First published: 1st August 2009
By: Harry N. Abrams
Homer’s Iliad, the classic tale of love and revenge, is shrewdly retold for teens in Troy High.
Narrated by Cassie, a shy outsider who fears that an epic high school rivalry is about to go up in flames, the story follows the Trojans and Spartans as they declare war on the football field. After the beautiful Elena - who used to be the captain of the Spartan cheerleaders - transfers to Troy High and falls madly in love with Cassie’s brother Perry, the Spartans vow that the annual homecoming game will never be forgotten.
The Trojans and Spartans pull wicked pranks on each other as homecoming approaches. And the Spartans’ wildcard football star, Ackley, promises to take down the Trojans’ offensive line. But the stakes are raised when Cassie is forced to choose between the boy she loves (a Spartan) and loyalty to her family and school. Troy High will seduce readers with its incendiary cast of mythic proportions.
I've got a pretty good idea of what I like, so, barring a few disappointments, I don't usually read books I hate. The only thing that trips me up is that I am irresistibly attracted to books that sound silly and cheesy - like about cheerleaders who also spy for the government or something - in the secret hope that they will be an awesome guilty pleasure. Unfortunately, Troy High was not a pleasure, but a chore and there was nothing that made it worth reading to me.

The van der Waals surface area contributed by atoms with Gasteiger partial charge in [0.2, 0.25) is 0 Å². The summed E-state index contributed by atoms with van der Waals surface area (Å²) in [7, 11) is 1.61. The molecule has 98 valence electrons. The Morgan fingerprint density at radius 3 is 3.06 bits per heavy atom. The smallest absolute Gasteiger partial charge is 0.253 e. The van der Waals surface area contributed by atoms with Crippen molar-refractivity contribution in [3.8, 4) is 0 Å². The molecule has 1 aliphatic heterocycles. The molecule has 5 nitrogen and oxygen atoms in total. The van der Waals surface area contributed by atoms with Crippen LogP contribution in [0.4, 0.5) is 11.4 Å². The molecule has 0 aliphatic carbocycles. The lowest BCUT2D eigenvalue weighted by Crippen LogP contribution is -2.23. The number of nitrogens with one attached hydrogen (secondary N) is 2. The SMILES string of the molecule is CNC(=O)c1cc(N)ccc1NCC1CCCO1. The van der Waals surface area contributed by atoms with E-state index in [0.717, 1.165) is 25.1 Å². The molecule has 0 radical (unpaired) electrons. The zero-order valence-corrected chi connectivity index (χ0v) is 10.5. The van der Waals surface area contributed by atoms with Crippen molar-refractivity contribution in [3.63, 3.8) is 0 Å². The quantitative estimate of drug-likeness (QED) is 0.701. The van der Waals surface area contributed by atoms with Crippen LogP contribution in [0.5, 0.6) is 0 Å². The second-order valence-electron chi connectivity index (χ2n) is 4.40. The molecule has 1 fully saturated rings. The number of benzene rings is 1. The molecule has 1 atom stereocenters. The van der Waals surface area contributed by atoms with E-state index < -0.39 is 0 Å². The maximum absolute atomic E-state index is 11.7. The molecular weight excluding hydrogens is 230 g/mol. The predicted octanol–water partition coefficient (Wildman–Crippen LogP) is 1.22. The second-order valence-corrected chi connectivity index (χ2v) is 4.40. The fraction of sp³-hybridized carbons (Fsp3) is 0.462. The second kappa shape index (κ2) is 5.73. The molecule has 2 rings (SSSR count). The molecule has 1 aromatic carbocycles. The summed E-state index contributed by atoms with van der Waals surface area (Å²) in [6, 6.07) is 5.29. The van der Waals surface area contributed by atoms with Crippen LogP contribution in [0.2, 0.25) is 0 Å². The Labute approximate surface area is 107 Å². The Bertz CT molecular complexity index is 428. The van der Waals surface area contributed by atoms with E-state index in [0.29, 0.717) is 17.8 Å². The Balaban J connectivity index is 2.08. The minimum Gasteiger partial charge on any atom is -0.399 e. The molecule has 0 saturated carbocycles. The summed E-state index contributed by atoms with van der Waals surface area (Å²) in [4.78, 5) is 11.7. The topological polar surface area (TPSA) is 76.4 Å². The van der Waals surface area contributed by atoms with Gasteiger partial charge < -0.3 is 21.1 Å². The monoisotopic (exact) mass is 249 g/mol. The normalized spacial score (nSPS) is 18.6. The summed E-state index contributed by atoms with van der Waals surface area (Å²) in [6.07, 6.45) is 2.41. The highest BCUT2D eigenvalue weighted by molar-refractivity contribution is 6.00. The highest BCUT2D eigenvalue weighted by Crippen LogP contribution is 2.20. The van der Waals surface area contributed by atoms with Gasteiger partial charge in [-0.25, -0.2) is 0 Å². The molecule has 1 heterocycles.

The writing is basic and flat. Sure, it's aimed at the younger end of the YA crowd, but middle grade books can have delightful prose. The paragraphs in Troy High are each about 2 sentences long - zero description, nothing to add depth to the characters. As a result, the characters are paper thin; the reader doesn't learn much more about them than their names, which school they belong to and some basic personality type that can be summed up in one word: Cassie - shy. Elena - ditz. Perry - jerk. You can't care about characters when there's nothing to them.
A high school version of The Iliad sounded fun, but this is such a dull and uninspired way of doing it. The actual war of The Iliad becomes a prank war between rival high schools - there's potential in that idea, but the pranks are just...lame. Like stuff you'd see on Saved by the Bell - and not even Saved by the Bell with Zack and Slater, but Saved by the Bell: The New Class with Scott and Weasel. To pull this kind of story off, I really feel like you have to go big or go home, you know? Make it crazy, spirited, funny fun. I think there was one prank in Troy High that maybe raised a half smile out of me, but that was it.
There was one thing I liked: how the author translated the original Homeric names to modern day ones. Agamemnon becomes Greg Memnon, Hector becomes Hunter, Menelaus becomes Lucas, etc. I thought that was cute. But it was hardly enough to save the book and I admit, I started skimming towards the end; I was so eager to be done with Troy High.
I was hoping for some nice brain candy, but alas, Troy High was a fail for me; boring and pointless and a waste of my precious reading time.
Rating: 1 star